Mill Creek Beacon - Your Hometown News Source

By Jana Hill
Mill Creek Beacon Editor 

Cold weather shelters open in Snohomish County

Mill Creek homeless landscape impacted by surrounding cities

 

Last updated 12/27/2020 at 8:14am

As the temperatures drop, the degrees of homelessness become more evident and more dangerous for the unsheltered.

In 2019, just under 600 people in the county were "unsheltered," meaning they lived in an abandoned building (22), in a vehicle (280) or on the street (297). That number is up from year's past. The Point in Time count for the county is coming up in January, and it is not clear how it will proceed, with COVID-19 restrictions. The Beacon has requested information on the PIT status during COVID-19.

PIT interviewers visit people who are homeless by going where they stay, and engage in an interview to help define homelessness in the county. Help is sometimes offered in that counting process. Once connected with resources, homeless, off-the-grid people with no permanent residence are sometimes asked to show up for appointments.

"We occasionally transport homeless contacts to shelters in cold weather circumstances, otherwise we generally refer them to services via pamphlets we have access to," said Cprl. Ian Durkee, who serves as Mill Creek Police department's public information officer. "Sometimes people don't want to go to shelters so we'll keep blankets in our cars at times to give to them. Officers are generally aware of the basic local services we may be able solicit for help. We don't have a structured program within our police department for handling homeless issues, though that could certainly be a good thing to develop."

The City has an ordinance about no camping in parks. Most unsheltered people are between the ages of 31 and 50, according to the PIT count in 2019, and 44% are female. When asked their last permanent residence by PIT count interviewers, most answered Everett. North Snohomish County was also listed. Mill Creek was not mentioned on the document.

Simply lying down to sleep in a park is not a violation of the ordinance, the website says.

Multiple locations in Snohomish County provide overnight shelters during dangerously cold weather, which is anticipated to last through March. Lynnwood has a website to its shelter, at http://www.weallbelong.org. Monroe has the Homeless Policy Advisory Committee, and Snohomish County has resources as well.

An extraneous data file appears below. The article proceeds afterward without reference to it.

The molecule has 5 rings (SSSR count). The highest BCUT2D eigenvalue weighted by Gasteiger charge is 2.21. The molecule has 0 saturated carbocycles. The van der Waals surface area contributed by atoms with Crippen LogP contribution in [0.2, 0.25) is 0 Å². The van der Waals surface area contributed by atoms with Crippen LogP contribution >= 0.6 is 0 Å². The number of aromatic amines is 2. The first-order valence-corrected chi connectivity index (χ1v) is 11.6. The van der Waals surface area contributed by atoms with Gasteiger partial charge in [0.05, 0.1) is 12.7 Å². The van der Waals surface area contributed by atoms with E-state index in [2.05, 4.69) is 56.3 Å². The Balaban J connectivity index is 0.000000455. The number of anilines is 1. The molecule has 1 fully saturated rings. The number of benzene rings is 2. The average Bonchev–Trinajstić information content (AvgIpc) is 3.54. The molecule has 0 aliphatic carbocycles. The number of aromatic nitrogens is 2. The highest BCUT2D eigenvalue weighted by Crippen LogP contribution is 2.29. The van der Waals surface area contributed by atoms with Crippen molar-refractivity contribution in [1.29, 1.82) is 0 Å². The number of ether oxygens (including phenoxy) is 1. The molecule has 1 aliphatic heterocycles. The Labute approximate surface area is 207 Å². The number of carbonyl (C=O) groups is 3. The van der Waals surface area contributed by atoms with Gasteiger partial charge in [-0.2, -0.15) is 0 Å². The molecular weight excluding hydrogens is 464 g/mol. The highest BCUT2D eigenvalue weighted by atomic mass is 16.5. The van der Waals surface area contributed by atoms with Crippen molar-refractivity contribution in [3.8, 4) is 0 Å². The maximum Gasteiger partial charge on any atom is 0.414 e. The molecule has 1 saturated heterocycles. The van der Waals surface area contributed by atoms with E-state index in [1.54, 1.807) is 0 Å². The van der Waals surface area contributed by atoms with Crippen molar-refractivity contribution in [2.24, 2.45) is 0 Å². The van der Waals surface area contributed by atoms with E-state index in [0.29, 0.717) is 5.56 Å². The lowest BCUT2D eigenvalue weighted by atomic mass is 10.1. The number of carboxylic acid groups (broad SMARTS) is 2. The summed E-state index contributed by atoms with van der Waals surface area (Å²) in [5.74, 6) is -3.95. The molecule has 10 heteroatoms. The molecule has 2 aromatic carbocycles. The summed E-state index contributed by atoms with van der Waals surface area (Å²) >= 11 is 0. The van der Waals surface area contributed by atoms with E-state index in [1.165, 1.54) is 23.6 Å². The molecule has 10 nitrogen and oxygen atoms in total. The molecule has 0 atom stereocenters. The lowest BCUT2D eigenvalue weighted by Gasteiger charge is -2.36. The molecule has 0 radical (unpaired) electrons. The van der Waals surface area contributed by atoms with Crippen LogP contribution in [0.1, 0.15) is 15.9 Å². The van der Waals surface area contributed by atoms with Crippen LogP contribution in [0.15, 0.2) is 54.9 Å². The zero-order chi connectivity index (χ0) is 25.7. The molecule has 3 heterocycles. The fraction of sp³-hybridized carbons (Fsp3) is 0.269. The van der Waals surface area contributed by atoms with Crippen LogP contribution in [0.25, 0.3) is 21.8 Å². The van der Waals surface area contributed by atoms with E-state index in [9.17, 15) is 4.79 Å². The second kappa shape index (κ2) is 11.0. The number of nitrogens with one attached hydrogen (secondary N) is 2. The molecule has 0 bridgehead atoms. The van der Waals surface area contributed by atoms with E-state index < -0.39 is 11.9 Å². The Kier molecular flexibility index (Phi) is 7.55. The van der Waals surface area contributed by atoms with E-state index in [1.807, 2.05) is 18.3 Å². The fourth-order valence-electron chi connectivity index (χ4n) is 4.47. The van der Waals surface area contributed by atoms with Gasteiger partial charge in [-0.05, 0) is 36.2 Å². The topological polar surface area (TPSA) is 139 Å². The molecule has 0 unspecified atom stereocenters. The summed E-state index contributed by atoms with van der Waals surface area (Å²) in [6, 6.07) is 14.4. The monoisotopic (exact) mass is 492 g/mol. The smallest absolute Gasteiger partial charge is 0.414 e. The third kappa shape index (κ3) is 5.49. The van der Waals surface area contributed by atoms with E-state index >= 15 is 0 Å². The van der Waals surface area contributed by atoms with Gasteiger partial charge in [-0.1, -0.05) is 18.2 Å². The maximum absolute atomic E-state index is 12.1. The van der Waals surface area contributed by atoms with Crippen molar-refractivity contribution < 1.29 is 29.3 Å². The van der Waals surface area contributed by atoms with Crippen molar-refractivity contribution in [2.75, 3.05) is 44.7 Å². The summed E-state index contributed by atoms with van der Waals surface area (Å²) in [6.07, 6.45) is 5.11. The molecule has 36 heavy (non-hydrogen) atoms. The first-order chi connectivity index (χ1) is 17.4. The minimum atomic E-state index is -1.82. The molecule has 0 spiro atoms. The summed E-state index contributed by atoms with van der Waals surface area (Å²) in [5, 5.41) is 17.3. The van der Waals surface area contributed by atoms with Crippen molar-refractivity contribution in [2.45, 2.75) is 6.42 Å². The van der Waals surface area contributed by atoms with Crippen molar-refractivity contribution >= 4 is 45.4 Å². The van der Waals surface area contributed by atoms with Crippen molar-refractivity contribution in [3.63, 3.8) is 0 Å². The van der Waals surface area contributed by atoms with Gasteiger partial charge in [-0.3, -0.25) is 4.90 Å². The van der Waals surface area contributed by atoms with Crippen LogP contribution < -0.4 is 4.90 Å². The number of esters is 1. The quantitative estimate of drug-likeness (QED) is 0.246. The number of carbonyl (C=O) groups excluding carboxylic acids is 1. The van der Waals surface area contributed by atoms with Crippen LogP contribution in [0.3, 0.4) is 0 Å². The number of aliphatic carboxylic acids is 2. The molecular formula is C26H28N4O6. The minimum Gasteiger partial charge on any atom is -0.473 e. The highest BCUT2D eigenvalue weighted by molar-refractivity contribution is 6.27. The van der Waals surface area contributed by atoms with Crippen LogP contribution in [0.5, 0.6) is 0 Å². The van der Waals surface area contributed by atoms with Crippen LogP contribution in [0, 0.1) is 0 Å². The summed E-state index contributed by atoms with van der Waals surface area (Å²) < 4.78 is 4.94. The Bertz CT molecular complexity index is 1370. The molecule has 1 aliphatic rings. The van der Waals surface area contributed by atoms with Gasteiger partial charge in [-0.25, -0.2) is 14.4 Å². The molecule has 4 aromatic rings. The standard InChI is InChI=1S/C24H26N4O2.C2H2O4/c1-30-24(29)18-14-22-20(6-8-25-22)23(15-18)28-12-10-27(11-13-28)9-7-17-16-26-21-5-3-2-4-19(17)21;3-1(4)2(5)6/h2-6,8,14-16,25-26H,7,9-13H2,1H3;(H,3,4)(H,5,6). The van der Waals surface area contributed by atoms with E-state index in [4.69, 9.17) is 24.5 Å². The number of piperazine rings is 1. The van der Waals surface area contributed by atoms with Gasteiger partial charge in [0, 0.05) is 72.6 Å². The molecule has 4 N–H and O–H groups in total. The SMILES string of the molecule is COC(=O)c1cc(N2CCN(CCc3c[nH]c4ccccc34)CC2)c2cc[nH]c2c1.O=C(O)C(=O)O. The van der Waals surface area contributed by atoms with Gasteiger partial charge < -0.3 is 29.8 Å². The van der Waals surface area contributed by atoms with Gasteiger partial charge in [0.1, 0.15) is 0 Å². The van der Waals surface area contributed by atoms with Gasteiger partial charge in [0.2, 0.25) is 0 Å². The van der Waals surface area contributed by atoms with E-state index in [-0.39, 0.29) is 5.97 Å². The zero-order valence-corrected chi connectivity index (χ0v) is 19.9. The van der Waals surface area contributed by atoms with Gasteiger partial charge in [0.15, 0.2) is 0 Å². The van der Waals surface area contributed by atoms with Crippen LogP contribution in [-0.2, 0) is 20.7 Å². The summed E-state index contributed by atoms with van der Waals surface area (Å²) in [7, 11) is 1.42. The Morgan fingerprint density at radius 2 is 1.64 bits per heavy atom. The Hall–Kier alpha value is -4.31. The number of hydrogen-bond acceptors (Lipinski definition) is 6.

Programs near the City include Housing Hope, Cocoon House and if one is arrested, the Snohomish County Diversion Center. The Diversion Center is fairly comprehensive, assessing behavioral and substance abuse needs to shepherd people into better circumstances.

Reasons for homelessness vary including job loss, divorce, substance abuse, mental health issues and other circumstances. The homeless people in Snohomish County are tallied annually in the Point in Time Count.

Debates on policy around homelessness include a tug-o-war between getting them sheltered and getting them on-track for behavioral, health and employability issues. Funding to assist homeless populations is sometimes complicated by demographic limits: homeless men can fall into a gap where there is little help.

The cold weather shelters are for overnight stays, usually for people who are officially homeless. Some shelters take visitors who live in a home that cannot be heated, due to financial constraints, so that families can stay warm overnight.

In Mill Creek, the police are faced with the problem when it comes up.

For now, it's cold. Temperatures that trigger shelter-openings are colder than 32 degrees Fahrenheit. Colder seasons can vary in length and intensity. Shelters also may vary in hours, days or location, said a news release by the Snohomish County Health District.

Expect updates on the link above for the openings and closures of area shelters, on the county site.

Anyone who would like to volunteer at any of the cold weather shelters, please contact the individual site for volunteer details.

COVID-19 precautions will be taken at all shelters, and may cause changes in transportation resources.

Youth between the ages of 12 and 17 who need shelter may call 425-877-5171.

Those in need of open cold-weather shelters see listings here https://bit.ly/2WHOo8I. More help can be found by calling 211.

 

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